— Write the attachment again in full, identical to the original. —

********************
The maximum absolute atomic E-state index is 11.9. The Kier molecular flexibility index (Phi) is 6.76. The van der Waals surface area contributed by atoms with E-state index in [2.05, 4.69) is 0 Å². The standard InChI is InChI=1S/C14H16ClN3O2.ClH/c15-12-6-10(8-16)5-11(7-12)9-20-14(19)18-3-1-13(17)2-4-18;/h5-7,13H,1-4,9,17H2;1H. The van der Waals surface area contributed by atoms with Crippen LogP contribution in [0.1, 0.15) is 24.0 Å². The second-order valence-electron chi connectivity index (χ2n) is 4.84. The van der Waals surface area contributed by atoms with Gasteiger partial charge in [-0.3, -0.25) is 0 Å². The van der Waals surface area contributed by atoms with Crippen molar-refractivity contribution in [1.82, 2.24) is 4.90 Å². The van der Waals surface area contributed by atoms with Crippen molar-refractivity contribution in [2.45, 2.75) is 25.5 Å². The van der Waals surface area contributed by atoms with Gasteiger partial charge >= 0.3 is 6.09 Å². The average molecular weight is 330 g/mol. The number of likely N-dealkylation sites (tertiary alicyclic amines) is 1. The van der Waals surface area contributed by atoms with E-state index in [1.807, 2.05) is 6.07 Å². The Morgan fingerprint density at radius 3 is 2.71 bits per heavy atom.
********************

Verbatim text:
The maximum absolute atomic E-state index is 11.9. The Kier molecular flexibility index (Phi) is 6.76. The van der Waals surface area contributed by atoms with E-state index in [2.05, 4.69) is 0 Å². The standard InChI is InChI=1S/C14H16ClN3O2.ClH/c15-12-6-10(8-16)5-11(7-12)9-20-14(19)18-3-1-13(17)2-4-18;/h5-7,13H,1-4,9,17H2;1H. The van der Waals surface area contributed by atoms with Crippen LogP contribution in [0.1, 0.15) is 24.0 Å². The second-order valence-electron chi connectivity index (χ2n) is 4.84. The van der Waals surface area contributed by atoms with Gasteiger partial charge in [-0.3, -0.25) is 0 Å². The van der Waals surface area contributed by atoms with Crippen molar-refractivity contribution in [1.82, 2.24) is 4.90 Å². The van der Waals surface area contributed by atoms with Crippen molar-refractivity contribution in [2.45, 2.75) is 25.5 Å². The van der Waals surface area contributed by atoms with Gasteiger partial charge >= 0.3 is 6.09 Å². The average molecular weight is 330 g/mol. The number of likely N-dealkylation sites (tertiary alicyclic amines) is 1. The van der Waals surface area contributed by atoms with E-state index in [1.807, 2.05) is 6.07 Å². The Morgan fingerprint density at radius 3 is 2.71 bits per heavy atom.